ESPN

Career Beat: Marilyn Thompson will be deputy editor at Politico

Good morning! Here are some career updates from the journalism community:

  • Leon Wieseltier will be a contributing editor and critic at The Atlantic. Previously, he was literary editor at The New Republic. (Poynter)
  • George Rodrigue will be editor of The Cleveland Plain Dealer. Previously, he was assistant news director for WFAA. (Poynter)
  • Marilyn Thompson will be deputy editor at Politico. She’s currently Washington bureau chief for Reuters. Maura Reynolds is now White House editor at Politico. Previously, she was an editor at Bloomberg. (Email)
  • Peter Jamison is now a metro reporter at the Los Angeles Times. Previously, he was a reporter at the Tampa Bay Times. Nigel Duara is now a southwest correspondent at the Los Angeles Times. He was a reporter at The Associated Press.
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scott250

Stuart Scott was a master codeswitcher and we’re all better for it

ESPN commentator Stuart Scott, 2013 (AP Photo/Phelan M. Ebenhack)

ESPN commentator Stuart Scott, 2013 (AP Photo/Phelan M. Ebenhack)

Stuart Scott, the ESPN anchor, is gone, dead of cancer at the age of 49.  He leaves behind a splendid legacy in sports journalism, one that has shaped me as a fan, a writer, and an American.  Scott was a master of what is called “code switching,” that quality of language that that enables us to change the way we talk and write to satisfy the needs of multiple audiences.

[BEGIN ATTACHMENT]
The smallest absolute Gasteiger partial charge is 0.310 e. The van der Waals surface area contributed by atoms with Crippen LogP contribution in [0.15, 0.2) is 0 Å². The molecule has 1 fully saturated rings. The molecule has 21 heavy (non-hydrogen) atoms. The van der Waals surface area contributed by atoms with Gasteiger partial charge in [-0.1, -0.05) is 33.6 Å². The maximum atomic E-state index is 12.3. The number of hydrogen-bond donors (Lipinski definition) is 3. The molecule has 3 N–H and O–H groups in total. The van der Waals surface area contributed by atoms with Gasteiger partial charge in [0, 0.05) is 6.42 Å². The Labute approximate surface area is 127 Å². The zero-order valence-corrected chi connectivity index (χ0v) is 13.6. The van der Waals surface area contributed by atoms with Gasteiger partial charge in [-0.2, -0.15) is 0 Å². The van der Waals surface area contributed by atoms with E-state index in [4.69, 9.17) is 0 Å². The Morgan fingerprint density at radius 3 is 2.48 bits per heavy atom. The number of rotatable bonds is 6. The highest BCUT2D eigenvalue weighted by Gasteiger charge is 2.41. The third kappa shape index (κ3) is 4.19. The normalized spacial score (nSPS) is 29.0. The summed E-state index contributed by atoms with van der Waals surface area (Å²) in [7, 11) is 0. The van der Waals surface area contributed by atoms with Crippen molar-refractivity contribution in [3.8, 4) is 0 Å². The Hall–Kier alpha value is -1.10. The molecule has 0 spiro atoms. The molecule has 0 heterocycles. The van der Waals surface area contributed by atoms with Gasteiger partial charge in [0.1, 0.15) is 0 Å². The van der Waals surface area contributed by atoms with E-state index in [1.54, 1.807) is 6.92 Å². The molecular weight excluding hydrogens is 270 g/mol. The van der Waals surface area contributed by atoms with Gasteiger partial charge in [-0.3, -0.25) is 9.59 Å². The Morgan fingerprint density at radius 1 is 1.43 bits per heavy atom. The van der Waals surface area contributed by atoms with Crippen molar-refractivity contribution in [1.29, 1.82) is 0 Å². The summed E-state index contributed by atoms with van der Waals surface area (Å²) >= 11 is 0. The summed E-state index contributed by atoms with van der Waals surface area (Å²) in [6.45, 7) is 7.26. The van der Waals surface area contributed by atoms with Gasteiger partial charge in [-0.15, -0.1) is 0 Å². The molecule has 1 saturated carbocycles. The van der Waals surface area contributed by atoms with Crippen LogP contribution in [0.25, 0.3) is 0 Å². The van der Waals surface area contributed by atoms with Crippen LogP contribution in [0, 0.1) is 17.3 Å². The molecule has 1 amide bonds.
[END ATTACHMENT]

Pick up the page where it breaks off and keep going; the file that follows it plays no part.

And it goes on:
Scott could be as rigorous as a scholar on commencement day, talking about life, sports, race, or his battle with cancer.  That power of Standard English was gained through his upbringing, his education at the University of North Carolina, and his professional aspirations to become a journalist and an anchor.  Read more

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It’s Jan. 5. How are those resolutions?

Good morning and happy 2015. Here are 10 media stories.

  1. Remembering Stuart Scott

    ESPN's Stuart Scott died on Sunday. He was 49. (ESPN) | "Stuart Scott's death at 49 prompted a reminder that, yes, these are real people on TV." (Deadspin) | ESPN staff quietly created Scott's obit video last year. (ESPN)

  2. Some jobs are coming to The Dallas Morning News

    The Dallas Morning News' owner, A. H. Belo Corporation, is buying three marketing companies and will hire between 15 and 20 people, about 12 in sales. Print ad revenue from the Morning News dropped by about 10 percent last year. (The Dallas Morning News)

  3. Remembering those we lost

    In 2014, Anja Niedringhaus, James Foley and other photojournalists died.

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Tallahassee police release reporter’s contact information after records request

Deadspin | Tallahassee Democrat

A public records request from ESPN reporter Paula Lavigne led to the Tallahassee Police Department posting hundreds of public records online – along with her original request and cell phone number – on Christmas Eve.

Lavigne requested police records for hundreds of Florida State University athletes in an apparent investigation of the police department’s treatment of the athletes.